Wednesday, October 20, 2010

Acorn Dangers to Dogs

I was surprised to find that the beautiful Oak Tree may actually pose a danger to our dogs. This time of year here, if you have one of these shady trees, you can have almost as many acorns carpeting your backyard as you do their leaves. According to the ASPCA website, the acorn contains gallotannin which, depending on the amount eaten, can cause gastrointestinal upsets in pets and other animals. Symptoms can include cramps, vomiting, constipation, diarrhea (sometimes bloody), and kidney failure. Some dogs may even suffer with seizures. Obviously if the acorn is swallowed whole it has the potential to block the intestines, but the real threat comes when they are chewed. This releases more of the toxin. The hard outer shell contains the most gallotannin and green acorns contain more of it than the brown. Even when oak buds, bark, leaves, and drinking water that oak leaves have soaked in can cause illness in dogs. Small amounts may only cause mild illness but in severe cases, dogs have died of kidney failure from eating acorns.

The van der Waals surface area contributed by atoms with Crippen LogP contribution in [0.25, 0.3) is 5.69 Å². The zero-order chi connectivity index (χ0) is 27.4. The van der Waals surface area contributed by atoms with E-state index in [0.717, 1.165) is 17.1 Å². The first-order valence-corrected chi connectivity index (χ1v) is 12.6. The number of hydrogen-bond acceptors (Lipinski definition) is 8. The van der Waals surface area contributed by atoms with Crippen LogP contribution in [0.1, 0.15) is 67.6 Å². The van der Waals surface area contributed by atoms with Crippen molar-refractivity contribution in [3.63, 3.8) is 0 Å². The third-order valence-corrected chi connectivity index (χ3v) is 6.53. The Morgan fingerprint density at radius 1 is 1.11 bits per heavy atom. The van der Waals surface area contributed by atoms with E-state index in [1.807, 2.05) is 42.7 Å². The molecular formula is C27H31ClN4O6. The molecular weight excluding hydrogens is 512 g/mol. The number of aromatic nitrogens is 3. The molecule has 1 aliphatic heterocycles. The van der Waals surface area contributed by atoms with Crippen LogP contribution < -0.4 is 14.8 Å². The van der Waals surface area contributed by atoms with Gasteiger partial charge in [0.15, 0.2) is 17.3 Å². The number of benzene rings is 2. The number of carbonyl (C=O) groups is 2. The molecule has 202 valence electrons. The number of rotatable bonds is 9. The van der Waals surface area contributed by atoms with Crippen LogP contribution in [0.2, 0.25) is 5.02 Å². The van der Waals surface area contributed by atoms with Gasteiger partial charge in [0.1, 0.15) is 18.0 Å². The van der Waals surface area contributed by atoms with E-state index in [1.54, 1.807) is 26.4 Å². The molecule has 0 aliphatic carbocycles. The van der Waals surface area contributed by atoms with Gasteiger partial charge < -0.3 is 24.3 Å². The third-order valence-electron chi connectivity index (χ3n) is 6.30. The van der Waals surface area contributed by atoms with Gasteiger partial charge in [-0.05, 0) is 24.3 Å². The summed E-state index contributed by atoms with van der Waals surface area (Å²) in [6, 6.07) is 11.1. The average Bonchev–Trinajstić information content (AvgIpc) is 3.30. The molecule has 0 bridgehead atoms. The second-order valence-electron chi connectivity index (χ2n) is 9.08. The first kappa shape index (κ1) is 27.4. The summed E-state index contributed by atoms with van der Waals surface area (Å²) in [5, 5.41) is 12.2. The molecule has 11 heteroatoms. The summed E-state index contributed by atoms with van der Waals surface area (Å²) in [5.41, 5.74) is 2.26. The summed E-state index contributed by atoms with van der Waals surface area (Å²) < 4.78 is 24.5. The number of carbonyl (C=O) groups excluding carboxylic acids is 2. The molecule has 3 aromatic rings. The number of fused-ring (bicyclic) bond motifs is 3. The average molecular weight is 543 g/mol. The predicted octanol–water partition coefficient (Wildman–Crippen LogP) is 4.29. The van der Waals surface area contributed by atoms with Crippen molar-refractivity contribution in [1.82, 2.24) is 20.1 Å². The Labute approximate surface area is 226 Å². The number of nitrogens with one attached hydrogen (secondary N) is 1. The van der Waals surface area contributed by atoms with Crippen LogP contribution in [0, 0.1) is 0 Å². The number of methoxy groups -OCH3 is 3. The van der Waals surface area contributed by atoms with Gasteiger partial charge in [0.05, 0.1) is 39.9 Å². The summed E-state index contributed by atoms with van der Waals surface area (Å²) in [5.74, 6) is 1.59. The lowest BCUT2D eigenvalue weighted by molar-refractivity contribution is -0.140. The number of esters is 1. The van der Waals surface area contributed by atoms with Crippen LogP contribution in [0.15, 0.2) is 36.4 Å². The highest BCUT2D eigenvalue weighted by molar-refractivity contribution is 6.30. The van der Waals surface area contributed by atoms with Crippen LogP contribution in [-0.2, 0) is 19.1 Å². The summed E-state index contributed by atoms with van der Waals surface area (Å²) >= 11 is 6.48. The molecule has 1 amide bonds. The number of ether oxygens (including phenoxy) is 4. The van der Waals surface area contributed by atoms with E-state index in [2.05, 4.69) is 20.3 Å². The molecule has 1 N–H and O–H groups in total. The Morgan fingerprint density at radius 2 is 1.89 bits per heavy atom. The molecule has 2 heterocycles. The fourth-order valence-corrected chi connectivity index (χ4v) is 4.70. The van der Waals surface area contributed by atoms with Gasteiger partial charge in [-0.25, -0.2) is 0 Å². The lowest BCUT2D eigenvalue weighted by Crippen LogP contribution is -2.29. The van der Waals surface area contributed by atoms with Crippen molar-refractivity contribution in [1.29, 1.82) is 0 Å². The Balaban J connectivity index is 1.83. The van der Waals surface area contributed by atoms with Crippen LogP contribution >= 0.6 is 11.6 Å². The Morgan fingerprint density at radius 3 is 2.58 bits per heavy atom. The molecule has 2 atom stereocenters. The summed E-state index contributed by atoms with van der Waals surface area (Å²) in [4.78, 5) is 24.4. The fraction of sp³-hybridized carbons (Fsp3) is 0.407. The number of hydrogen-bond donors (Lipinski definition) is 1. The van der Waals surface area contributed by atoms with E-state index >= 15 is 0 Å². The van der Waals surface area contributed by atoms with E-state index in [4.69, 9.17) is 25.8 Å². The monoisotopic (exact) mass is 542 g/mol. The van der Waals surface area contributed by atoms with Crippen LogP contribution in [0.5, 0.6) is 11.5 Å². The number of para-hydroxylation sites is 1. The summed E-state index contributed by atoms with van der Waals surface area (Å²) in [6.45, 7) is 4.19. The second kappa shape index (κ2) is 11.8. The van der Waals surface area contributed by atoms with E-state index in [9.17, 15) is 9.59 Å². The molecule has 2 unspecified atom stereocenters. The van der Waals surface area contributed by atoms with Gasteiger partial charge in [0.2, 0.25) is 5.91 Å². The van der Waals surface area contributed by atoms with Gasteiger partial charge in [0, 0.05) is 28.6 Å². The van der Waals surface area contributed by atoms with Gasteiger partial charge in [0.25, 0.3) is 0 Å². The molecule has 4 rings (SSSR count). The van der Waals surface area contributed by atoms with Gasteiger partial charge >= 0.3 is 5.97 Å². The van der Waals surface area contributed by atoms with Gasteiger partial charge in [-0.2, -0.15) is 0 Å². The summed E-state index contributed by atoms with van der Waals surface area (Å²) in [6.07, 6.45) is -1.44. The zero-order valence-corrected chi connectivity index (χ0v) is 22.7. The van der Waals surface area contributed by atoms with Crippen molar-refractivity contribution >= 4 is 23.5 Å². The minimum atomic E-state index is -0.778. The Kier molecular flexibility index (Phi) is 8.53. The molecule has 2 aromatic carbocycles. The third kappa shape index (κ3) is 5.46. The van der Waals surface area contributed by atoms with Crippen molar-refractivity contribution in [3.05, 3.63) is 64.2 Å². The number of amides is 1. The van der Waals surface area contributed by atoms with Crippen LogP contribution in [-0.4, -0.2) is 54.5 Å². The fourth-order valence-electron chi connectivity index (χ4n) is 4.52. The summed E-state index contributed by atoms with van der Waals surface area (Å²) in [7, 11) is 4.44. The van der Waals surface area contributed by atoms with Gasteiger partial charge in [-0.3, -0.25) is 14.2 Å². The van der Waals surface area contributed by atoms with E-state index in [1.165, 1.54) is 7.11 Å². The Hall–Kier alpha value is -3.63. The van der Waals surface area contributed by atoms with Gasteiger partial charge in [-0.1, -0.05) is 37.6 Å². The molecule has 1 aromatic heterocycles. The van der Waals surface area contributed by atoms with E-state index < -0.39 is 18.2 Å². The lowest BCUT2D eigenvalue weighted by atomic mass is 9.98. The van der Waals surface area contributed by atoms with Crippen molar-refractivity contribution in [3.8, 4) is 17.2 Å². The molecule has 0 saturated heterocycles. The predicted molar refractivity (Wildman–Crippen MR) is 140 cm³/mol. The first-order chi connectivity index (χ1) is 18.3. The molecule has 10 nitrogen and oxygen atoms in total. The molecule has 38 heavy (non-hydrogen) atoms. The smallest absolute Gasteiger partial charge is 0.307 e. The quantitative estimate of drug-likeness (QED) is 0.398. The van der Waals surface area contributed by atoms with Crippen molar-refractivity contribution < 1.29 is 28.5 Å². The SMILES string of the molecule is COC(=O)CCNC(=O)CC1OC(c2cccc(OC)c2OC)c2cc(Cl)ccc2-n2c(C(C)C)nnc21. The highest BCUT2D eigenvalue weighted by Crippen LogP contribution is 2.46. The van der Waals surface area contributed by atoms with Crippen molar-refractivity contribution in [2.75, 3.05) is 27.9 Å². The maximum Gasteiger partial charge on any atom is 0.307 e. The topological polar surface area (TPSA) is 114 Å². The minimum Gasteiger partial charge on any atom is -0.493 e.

So keep an eye on all your little furry friends when they venture outside this fall, especially if they like to investigate all kinds of little curious chewable objects.

Mary Ann

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